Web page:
Testosterone (Injection)

Testosterone (Injection)

Testosterone (tes-TOS-te-rone)

Treats a lack testosterone when your body does not produce enough of its own natural testosterone. Is also used to treat certain kinds of breast cancer in women.Testosterone is a male hormone.

Brand Name(s):

Testro AQ
There may be other brand names for this medicine.

When This Medicine Should Not Be Used:

You should not use this medicine if you have had an allergic reaction to testosterone. Men should not take testosterone if they have breast cancer or prostate cancer. Women should not take testosterone if they are pregnant or may become pregnant

How to Use This Medicine:

Injectable

     
  • Your doctor will tell you how much medicine to use and how often.  
  • An IM injection is a shot given in your muscle (thigh or buttocks).  
  • This medicine should be given by a nurse or other caregiver trained to give IM shots. Sometimes you, a family member, or a friend can be taught to give your medicine  
  • If you have your shots at home, you may need to store your medicine. Keep the medicine at room temperature away from heat, moisture, and direct light. Do not freeze.  
  • If the medicine gets too cold, crystals may form in the liquid. To warm the liquid, roll the syringe back and forth between the palms of your hands. If the medicine is still in the vial, warm it in your hand and shake the vial to dissolve the crystals.  
  • Before you have your shot, look at the medicine. The liquid should be clear.

If a dose is missed::

     
  • Give the shot as soon as possible, unless it is almost time for your next dose.  
  • Skip the missed dose if it is almost time for your next regular dose.  
  • You should not use two doses at the same time.

How to Store and Dispose of This Medicine:

     
  • You should not use the medicine if it changes color or has lumps, solid pieces, or specks in it.  
  • If you have your treatments at home, you should be given a special container for the used needles and syringes. Keep it where children or pets cannot reach it.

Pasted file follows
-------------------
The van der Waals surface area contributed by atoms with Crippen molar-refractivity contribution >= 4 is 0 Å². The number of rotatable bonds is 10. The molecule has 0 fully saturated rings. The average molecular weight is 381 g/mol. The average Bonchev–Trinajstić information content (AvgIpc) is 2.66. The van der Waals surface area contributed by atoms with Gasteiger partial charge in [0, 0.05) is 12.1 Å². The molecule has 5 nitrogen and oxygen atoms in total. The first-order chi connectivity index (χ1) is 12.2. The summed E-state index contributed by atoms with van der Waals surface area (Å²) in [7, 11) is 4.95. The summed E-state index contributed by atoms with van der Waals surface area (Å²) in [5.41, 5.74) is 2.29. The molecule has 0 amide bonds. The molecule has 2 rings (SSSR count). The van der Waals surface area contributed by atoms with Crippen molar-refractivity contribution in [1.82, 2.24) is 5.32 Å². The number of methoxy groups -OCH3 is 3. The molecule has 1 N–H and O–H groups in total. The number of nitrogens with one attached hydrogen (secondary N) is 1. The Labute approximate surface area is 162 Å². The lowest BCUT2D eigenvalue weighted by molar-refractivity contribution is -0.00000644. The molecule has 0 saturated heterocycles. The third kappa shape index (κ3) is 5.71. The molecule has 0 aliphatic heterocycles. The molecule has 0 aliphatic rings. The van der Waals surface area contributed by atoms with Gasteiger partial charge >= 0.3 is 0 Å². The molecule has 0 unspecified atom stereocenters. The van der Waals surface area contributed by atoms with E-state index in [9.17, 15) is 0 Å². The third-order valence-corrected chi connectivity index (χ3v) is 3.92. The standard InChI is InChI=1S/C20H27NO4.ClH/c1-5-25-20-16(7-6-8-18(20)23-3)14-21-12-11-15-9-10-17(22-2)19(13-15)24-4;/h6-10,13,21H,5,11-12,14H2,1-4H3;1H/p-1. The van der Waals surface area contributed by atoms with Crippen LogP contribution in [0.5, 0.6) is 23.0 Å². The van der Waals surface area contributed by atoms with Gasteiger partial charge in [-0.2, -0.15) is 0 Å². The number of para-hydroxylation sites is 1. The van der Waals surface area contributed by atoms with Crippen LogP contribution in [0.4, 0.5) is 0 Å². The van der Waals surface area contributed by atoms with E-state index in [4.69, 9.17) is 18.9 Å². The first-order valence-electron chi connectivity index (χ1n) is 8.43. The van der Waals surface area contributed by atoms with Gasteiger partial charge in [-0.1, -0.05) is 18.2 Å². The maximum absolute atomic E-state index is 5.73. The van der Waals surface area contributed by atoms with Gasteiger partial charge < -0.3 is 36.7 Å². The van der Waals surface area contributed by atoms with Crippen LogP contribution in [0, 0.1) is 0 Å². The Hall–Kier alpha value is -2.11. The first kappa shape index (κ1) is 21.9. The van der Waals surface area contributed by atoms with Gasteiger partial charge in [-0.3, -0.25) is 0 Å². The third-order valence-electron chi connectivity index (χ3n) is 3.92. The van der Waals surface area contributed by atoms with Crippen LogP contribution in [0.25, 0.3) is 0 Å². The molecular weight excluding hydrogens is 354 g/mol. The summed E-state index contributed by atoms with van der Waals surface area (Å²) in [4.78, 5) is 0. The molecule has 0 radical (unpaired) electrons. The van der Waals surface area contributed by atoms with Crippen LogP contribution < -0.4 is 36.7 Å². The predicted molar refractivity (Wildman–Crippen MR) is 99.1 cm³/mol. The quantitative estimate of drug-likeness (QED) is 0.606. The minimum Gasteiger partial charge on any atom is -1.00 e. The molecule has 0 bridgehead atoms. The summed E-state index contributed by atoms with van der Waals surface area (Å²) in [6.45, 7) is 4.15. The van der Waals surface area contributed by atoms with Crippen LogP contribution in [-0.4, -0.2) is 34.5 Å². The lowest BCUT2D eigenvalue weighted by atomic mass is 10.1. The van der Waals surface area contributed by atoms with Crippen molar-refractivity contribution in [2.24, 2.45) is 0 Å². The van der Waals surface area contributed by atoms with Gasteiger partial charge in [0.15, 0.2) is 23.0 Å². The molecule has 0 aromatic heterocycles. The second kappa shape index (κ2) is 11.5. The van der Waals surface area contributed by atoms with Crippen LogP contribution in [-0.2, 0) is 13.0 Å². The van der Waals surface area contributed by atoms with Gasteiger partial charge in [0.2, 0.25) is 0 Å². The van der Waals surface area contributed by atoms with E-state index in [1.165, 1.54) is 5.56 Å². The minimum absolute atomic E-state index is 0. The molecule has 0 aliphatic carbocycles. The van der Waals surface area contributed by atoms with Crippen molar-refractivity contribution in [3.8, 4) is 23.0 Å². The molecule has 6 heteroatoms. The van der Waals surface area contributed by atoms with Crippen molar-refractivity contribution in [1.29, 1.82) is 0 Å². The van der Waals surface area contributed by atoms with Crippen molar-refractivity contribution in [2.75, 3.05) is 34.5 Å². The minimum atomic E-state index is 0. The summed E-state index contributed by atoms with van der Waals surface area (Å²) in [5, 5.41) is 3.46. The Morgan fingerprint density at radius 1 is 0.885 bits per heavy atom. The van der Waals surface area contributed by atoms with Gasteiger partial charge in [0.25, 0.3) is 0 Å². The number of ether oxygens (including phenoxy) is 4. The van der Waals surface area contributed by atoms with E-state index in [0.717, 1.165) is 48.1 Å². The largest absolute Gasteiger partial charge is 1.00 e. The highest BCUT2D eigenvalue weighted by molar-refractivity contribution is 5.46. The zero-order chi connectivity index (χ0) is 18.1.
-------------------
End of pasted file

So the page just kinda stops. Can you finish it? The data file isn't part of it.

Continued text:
• Keep all medicine out of the reach of children.  
  • Do not share your needles, syringes, or medicine with anyone else.

Drugs and Foods to Avoid:

Ask your doctor or pharmacist before using any other medicine, including over-the-counter medicines, vitamins, and herbal products.

     
  • Make sure your doctor knows if you are also taking blood thinners (such as Coumadinreg;) or medicine to treat diabetes.

Warnings While Using This Medicine:

     
  • Check with your doctor before using this medicine if you have diabetes, an enlarged prostate, High cholesterol, high levels of calcium in the blood (hypercalcemia), or heart, liver, or kidney disease.  
  • For women and girls: tell your doctor if you have any male-like changes such as deepening of your voice, hair growth on your face, or growth in the size of sex organs.  
  • For men and boys: tell your doctor if you have erections too often or that last too long or acne.  
  • This medicine may slow growth in children. Your doctor may need to x-ray your child’s bones about every 6 months.  
  • Talk with your doctor before taking this medicine if you are breastfeeding.  
  • You should not use this medicine if you are pregnant. If you become pregnant while being treated with testosterone, tell your doctor right away. This medicine may be harmful or cause birth defects in an unborn baby if taken during a pregnancy.

Possible Side Effects While Using This Medicine:

Call your doctor right away if you notice any of these side effects:

     
  • Yellowing of skin or eyes  
  • Dark-colored urine, light-colored bowel movements  
  • Unusual bruising or bleeding  
  • Swelling in feet or ankles

If you notice these less serious side effects, talk with your doctor:

     
  • Swollen breasts (in men)  
  • Mild nausea or vomiting  
  • Bloated feeling  
  • Changes in sexual desire  
  • Changes in menstrual periods

Johns Hopkins patient information

Copyright 1996-2014 Cerner Multum, Inc. Version: 16.02.
Revision date: June 21, 2011
Last revised: by Amalia K. Gagarina, M.S., R.D.

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